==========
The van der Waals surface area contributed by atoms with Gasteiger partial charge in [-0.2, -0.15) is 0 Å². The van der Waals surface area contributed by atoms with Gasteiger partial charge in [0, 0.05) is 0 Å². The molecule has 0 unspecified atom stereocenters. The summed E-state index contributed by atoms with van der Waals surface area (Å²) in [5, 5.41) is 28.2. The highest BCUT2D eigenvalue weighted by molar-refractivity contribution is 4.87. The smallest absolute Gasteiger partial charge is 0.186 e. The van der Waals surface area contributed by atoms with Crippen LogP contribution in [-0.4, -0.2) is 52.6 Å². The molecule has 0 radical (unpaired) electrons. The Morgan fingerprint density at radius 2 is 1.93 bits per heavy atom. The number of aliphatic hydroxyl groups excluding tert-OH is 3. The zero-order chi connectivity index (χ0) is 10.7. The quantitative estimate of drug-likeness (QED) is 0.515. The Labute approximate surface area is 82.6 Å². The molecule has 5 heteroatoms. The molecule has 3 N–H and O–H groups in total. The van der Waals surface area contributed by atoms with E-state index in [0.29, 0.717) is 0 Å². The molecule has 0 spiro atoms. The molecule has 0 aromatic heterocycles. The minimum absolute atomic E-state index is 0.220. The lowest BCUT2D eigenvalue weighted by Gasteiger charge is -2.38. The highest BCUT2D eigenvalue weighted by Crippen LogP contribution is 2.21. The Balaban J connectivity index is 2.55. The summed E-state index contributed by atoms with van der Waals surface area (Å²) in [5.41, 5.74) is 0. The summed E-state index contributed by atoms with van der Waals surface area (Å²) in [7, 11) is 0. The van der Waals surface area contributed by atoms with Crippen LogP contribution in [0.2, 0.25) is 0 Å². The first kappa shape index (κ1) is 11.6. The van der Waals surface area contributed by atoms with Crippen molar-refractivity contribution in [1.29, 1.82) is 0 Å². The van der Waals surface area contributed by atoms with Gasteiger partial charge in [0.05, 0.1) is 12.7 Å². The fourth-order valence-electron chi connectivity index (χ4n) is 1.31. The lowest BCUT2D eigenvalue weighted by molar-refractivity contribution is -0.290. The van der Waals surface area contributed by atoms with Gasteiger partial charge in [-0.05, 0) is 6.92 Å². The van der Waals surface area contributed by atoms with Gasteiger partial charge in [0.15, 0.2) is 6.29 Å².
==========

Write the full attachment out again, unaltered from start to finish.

The van der Waals surface area contributed by atoms with Gasteiger partial charge in [-0.2, -0.15) is 0 Å². The van der Waals surface area contributed by atoms with Gasteiger partial charge in [0, 0.05) is 0 Å². The molecule has 0 unspecified atom stereocenters. The summed E-state index contributed by atoms with van der Waals surface area (Å²) in [5, 5.41) is 28.2. The highest BCUT2D eigenvalue weighted by molar-refractivity contribution is 4.87. The smallest absolute Gasteiger partial charge is 0.186 e. The van der Waals surface area contributed by atoms with Crippen LogP contribution in [-0.4, -0.2) is 52.6 Å². The molecule has 0 radical (unpaired) electrons. The Morgan fingerprint density at radius 2 is 1.93 bits per heavy atom. The number of aliphatic hydroxyl groups excluding tert-OH is 3. The zero-order chi connectivity index (χ0) is 10.7. The quantitative estimate of drug-likeness (QED) is 0.515. The Labute approximate surface area is 82.6 Å². The molecule has 5 heteroatoms. The molecule has 3 N–H and O–H groups in total. The van der Waals surface area contributed by atoms with E-state index in [0.29, 0.717) is 0 Å². The molecule has 0 spiro atoms. The molecule has 0 aromatic heterocycles. The minimum absolute atomic E-state index is 0.220. The lowest BCUT2D eigenvalue weighted by Gasteiger charge is -2.38. The highest BCUT2D eigenvalue weighted by Crippen LogP contribution is 2.21. The Balaban J connectivity index is 2.55. The summed E-state index contributed by atoms with van der Waals surface area (Å²) in [5.41, 5.74) is 0. The summed E-state index contributed by atoms with van der Waals surface area (Å²) in [7, 11) is 0. The van der Waals surface area contributed by atoms with Crippen LogP contribution in [0.2, 0.25) is 0 Å². The first kappa shape index (κ1) is 11.6. The van der Waals surface area contributed by atoms with Crippen molar-refractivity contribution in [1.29, 1.82) is 0 Å². The van der Waals surface area contributed by atoms with Gasteiger partial charge in [0.05, 0.1) is 12.7 Å². The fourth-order valence-electron chi connectivity index (χ4n) is 1.31. The lowest BCUT2D eigenvalue weighted by molar-refractivity contribution is -0.290. The van der Waals surface area contributed by atoms with Gasteiger partial charge in [-0.05, 0) is 6.92 Å². The van der Waals surface area contributed by atoms with Gasteiger partial charge in [0.15, 0.2) is 6.29 Å².